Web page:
During the war, American military leaders such as Dwight D. Eisenhower planned and also led the attacks against the Axis powers which led to their victory in 1945. More than 16 million served in the war since 1941 to its end in 1945 in the ordeal that was followed by the death of at least 400,000. The Axis surrendered without condition and the United States rose to its highest level as the superpower. However, the war had significant effects on both the general population as well as the economy of the country. Millions of people died during the war and the United States was no longer isolated from the rest of the world. Additionally, a new era of nuclear as well as the pressure to decolonize the third world was significantly contributed to by the entry of the US to the war and the United Nations was formed. Importantly, the Great Depression came to an end as women learned to work in different industries that were emerging. African Americans were also able to curve a basis for the fight of political, social as well as economic rights.
The involvement of the United States in the Second World War was a historical event since it influenced the Allies to win in the conflict. At the beginning of the war, the United States was neutral and did not join until 1941 when Japan attacked Pearl Harbor and Germany declared war. Before then, the US did not have any reason to join the war and its influence was not much felt. During the war, the US expanded its market of weapon production to arm its military as well as the Allied forces in Europe. Although the whole ordeal ended in favor of the United States, millions of people died, including more than 400,000 soldiers who served in the army. Different war technologies and advancements were made after the war in which the US emerged as the world superpower.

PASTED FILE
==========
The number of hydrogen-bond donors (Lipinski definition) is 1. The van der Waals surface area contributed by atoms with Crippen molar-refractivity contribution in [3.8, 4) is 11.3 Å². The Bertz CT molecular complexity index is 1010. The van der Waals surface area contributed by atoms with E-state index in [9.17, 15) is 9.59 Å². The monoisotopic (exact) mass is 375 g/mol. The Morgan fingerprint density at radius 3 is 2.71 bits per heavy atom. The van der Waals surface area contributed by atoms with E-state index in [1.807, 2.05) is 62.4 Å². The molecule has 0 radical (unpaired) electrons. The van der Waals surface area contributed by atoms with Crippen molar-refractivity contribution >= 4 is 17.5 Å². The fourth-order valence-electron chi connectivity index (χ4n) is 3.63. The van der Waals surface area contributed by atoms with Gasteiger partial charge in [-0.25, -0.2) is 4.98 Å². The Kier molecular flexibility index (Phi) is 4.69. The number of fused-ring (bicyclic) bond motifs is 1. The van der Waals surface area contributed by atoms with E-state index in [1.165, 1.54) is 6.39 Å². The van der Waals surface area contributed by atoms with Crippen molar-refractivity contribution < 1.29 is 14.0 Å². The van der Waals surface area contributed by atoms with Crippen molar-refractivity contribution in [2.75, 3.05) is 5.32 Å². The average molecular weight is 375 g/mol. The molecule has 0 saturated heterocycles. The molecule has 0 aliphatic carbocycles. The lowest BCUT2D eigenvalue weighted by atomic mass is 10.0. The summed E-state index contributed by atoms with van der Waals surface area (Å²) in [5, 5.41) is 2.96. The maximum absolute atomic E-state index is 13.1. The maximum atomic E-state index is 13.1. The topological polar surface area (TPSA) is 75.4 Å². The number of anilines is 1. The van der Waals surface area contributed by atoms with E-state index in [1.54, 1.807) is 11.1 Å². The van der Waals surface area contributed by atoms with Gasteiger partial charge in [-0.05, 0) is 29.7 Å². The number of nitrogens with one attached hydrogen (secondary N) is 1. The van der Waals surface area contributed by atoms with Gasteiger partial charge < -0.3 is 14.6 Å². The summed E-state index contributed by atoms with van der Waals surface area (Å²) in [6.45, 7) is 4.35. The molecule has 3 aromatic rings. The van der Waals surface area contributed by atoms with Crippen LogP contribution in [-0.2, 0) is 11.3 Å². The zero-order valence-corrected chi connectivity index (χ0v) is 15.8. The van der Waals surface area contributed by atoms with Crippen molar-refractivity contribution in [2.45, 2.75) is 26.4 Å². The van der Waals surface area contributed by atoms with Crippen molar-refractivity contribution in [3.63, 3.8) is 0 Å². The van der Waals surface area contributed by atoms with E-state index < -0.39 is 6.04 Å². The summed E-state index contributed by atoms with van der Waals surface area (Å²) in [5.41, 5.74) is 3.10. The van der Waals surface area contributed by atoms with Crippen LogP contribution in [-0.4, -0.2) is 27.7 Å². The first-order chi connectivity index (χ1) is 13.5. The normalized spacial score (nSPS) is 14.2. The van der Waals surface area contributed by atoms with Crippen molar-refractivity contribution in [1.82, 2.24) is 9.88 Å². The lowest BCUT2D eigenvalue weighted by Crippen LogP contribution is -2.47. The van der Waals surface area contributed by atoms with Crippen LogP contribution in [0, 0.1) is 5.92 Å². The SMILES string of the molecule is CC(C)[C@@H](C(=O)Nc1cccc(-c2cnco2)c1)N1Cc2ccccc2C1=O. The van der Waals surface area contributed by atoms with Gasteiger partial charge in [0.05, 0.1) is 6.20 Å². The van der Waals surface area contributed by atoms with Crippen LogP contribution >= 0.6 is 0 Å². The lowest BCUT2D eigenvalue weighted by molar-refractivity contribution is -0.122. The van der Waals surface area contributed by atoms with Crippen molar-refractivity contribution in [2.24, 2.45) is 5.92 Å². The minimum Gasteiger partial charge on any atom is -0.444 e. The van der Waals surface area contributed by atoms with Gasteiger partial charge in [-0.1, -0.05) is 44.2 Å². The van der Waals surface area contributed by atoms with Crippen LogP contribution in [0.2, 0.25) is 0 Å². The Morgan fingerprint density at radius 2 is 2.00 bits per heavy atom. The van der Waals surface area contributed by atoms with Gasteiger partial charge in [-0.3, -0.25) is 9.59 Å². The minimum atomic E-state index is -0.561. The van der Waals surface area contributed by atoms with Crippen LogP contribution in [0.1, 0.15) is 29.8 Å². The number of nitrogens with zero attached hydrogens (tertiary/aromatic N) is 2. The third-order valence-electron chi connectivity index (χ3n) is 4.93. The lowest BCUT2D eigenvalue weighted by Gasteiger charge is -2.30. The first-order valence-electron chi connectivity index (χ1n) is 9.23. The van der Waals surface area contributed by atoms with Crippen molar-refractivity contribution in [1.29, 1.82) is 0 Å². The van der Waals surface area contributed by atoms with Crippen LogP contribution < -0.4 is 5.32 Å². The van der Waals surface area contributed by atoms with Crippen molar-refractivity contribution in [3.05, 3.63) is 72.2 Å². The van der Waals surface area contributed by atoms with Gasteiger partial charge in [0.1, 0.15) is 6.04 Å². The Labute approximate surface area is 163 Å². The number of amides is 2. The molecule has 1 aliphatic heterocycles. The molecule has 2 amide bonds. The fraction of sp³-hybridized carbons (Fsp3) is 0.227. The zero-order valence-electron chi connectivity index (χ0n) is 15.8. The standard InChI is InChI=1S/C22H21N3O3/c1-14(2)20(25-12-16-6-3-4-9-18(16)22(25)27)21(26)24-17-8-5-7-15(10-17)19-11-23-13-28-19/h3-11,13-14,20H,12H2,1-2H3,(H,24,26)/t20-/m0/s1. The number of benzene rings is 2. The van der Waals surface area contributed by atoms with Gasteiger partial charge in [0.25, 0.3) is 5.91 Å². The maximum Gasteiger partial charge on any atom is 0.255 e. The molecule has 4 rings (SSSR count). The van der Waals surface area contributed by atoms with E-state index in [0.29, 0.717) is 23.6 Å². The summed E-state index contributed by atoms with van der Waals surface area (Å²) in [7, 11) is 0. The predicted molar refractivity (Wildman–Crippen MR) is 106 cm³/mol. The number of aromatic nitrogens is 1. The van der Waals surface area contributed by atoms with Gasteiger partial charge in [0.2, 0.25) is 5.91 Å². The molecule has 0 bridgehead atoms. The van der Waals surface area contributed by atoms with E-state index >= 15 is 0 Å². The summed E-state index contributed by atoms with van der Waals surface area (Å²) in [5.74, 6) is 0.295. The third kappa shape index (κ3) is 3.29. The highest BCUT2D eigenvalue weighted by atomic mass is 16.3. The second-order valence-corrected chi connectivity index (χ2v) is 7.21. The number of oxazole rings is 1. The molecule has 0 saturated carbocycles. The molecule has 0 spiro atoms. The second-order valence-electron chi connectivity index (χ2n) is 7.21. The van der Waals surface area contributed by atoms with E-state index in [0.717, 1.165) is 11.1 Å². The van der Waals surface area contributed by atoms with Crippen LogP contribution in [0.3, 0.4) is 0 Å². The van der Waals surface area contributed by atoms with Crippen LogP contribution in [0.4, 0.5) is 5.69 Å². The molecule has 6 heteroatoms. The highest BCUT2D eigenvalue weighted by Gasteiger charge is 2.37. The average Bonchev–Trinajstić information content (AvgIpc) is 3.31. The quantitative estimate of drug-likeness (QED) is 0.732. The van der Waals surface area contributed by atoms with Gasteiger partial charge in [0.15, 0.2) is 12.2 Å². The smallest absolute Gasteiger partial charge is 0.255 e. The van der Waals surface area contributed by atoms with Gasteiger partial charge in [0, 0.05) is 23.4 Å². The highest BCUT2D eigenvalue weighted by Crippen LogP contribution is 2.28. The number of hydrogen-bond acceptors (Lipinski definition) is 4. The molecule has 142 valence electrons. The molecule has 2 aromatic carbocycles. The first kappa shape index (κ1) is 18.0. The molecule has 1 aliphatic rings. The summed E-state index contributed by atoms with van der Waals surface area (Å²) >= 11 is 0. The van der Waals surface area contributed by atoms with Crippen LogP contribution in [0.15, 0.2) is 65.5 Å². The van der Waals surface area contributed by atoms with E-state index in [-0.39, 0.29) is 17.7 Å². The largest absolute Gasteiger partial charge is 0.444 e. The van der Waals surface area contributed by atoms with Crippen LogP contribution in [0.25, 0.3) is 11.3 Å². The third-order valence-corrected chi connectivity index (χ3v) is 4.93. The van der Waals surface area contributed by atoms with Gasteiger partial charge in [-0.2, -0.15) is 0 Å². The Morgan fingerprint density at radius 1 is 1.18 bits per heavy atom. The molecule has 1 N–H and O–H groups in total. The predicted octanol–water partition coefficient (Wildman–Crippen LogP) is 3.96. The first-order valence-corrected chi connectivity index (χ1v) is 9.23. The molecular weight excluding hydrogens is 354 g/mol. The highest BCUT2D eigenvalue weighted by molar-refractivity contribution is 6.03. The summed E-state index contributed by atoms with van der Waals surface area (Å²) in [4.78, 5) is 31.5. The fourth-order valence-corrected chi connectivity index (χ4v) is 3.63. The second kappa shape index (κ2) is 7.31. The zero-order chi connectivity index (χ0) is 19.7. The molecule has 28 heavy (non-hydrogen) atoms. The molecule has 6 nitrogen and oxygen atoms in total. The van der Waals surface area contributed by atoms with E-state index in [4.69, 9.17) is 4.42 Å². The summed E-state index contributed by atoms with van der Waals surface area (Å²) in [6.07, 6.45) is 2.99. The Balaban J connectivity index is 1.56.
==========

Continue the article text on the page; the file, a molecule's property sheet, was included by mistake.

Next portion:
- Feis, Herbert. Road to Pearl Harbor: The Coming of the War between the United States and Japan. Princeton University Press, 2015: 107-139.
- Geiger, Roger L. Research and relevant knowledge: American research universities since World War II. Routledge, 2017: 130-154.
- Goodwin, Doris Kearns. No Ordinary Time: Franklin & Eleanor Roosevelt: The Home Front in World War II. Simon and Schuster, 2013: 104-149.
- Hart, BH Liddell. A History of the Second World War. Pan Macmillan, 2015: 153-169.
- Spykman, Nicholas J. America’s strategy in world politics: the United States and the balance of power. Routledge, 2017: 141-153.